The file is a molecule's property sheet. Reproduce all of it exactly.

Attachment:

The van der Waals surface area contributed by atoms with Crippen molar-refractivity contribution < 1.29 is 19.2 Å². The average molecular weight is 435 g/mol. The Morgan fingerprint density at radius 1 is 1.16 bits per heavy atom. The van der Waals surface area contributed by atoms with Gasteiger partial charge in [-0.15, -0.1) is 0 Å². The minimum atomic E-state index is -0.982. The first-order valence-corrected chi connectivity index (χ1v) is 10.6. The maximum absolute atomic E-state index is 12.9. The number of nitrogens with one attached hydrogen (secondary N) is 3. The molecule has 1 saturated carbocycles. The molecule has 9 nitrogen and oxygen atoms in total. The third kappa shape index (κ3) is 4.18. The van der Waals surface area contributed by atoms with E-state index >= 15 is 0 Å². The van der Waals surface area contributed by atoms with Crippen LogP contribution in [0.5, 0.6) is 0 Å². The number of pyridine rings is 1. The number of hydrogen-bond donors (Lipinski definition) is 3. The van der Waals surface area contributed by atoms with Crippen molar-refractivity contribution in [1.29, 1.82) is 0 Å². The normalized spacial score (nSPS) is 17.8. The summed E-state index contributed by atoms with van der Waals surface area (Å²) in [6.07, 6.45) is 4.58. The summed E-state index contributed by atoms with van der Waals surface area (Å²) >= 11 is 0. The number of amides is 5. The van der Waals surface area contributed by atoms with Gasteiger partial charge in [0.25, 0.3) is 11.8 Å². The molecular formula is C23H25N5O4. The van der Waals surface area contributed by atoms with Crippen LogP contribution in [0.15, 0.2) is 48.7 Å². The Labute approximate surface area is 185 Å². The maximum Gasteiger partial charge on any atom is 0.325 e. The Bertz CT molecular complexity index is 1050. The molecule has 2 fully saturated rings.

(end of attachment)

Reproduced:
The van der Waals surface area contributed by atoms with Crippen molar-refractivity contribution < 1.29 is 19.2 Å². The average molecular weight is 435 g/mol. The Morgan fingerprint density at radius 1 is 1.16 bits per heavy atom. The van der Waals surface area contributed by atoms with Gasteiger partial charge in [-0.15, -0.1) is 0 Å². The minimum atomic E-state index is -0.982. The first-order valence-corrected chi connectivity index (χ1v) is 10.6. The maximum absolute atomic E-state index is 12.9. The number of nitrogens with one attached hydrogen (secondary N) is 3. The molecule has 1 saturated carbocycles. The molecule has 9 nitrogen and oxygen atoms in total. The third kappa shape index (κ3) is 4.18. The van der Waals surface area contributed by atoms with E-state index >= 15 is 0 Å². The van der Waals surface area contributed by atoms with Crippen LogP contribution in [0.5, 0.6) is 0 Å². The number of pyridine rings is 1. The number of hydrogen-bond donors (Lipinski definition) is 3. The van der Waals surface area contributed by atoms with Crippen molar-refractivity contribution in [1.29, 1.82) is 0 Å². The normalized spacial score (nSPS) is 17.8. The summed E-state index contributed by atoms with van der Waals surface area (Å²) in [6.07, 6.45) is 4.58. The summed E-state index contributed by atoms with van der Waals surface area (Å²) >= 11 is 0. The number of amides is 5. The van der Waals surface area contributed by atoms with Gasteiger partial charge in [0.25, 0.3) is 11.8 Å². The molecular formula is C23H25N5O4. The van der Waals surface area contributed by atoms with Crippen LogP contribution in [0.15, 0.2) is 48.7 Å². The Labute approximate surface area is 185 Å². The maximum Gasteiger partial charge on any atom is 0.325 e. The Bertz CT molecular complexity index is 1050. The molecule has 2 fully saturated rings.